Former Shortland Street star Rene Naufahu has been sentenced to one year of home detention at the Auckland District Court.
Naufahu last year admitted six charges of indecent assault relating to six women aged between 18 and 24. The offending happened between 2010 and 2013.
Four of the six charges are representative.
Each of the six women had been invited to take part in one-on-one acting lessons.
Judge Ronayne said Naufahu told the students to keep the classes quiet so others wouldn't get jealous.
Naufahu forced kisses on the women, groped and attempted to touch female students' breasts during acting exercises. He also placed his hand on a student's groin and touched her backside.
Judge Ronayne said in the case of one student, the acting exercises became more intense and sexual with Naufahu's touching becoming increasingly invasive.
In a media statement Naufahu says he's "relieved" the case is behind him.
"We can all move forward and heal, where this is required. That is all I want for us.
"To say that this prosecution has been a brutal learning curve, one that has caused me to assess my past professional and personal conduct, would be an understatement.
"But I now realise that my behaviour at that time wasn't always professional and appropriate, even though then I thought it was.
"For a long while after I was charged and had to confront my behaviour, my passion for acting disappeared.
"However I have worked through this and I am pleased that it has returned.
"None of us are perfect and there is always room for growth."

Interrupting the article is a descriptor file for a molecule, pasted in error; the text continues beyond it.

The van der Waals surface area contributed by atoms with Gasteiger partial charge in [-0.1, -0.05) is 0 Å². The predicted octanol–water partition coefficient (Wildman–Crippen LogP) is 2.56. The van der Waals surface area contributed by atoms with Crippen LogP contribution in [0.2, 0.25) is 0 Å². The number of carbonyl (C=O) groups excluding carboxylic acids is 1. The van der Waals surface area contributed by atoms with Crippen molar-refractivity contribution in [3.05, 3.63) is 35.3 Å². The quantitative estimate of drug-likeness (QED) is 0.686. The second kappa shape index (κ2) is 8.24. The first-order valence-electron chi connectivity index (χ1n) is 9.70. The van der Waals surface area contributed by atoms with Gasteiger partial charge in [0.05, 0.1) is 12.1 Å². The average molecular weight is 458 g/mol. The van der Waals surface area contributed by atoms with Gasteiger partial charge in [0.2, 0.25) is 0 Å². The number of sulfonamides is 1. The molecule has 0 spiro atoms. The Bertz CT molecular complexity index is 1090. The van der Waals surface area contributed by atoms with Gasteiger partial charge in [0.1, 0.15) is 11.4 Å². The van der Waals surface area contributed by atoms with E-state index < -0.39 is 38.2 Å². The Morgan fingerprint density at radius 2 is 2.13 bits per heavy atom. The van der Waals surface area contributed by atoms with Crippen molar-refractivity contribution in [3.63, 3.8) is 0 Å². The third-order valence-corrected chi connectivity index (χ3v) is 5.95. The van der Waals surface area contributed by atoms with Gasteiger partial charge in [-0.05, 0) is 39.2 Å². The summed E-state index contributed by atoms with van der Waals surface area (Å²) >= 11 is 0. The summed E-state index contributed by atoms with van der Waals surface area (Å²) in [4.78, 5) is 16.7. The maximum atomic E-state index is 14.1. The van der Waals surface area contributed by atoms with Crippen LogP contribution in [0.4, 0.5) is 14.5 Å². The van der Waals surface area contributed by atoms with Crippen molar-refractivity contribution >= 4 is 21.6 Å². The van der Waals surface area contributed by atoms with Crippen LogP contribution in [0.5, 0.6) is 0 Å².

He says the love and support he received has been "truly humbling".
Judge Ronayne said a common theme among the victims was guilt and shame. He told Naufahu: "you are the guilty one".
Crown prosecutor Kirsten Lummis told the court Naufahu had preyed on his victims' vulnerabilities.
Ms Lummis said there was a power imbalance in the teacher-student relationship.
"It's the type of power imbalance that the #MeToo campaign has highlighted in recent times."
Ms Lummis described how Naufahu had pulled the women out of group acting classes, telling them they were special and they were going to be amazing.
She said it was tall, blonde, slim women that Naufahu found "exceptionally talented".
Naufahu's lawyer Ron Mansfield denied the actor groomed his victims and maintained he had chosen students with genuine talent for one-on-one classes.
He said Naufahu had crossed a line when his enthusiasm and passion for the craft became personal and he now accepts and acknowledges he has hurt some people.
Mr Mansfield said it was "beyond doubt" that Naufahu's coaching had assisted a number of actors.
He said Naufahu had taken genuine steps to rehabilitate and reform.
Naufahu made his name playing an ambulance driver on Shortland Street in the nineties.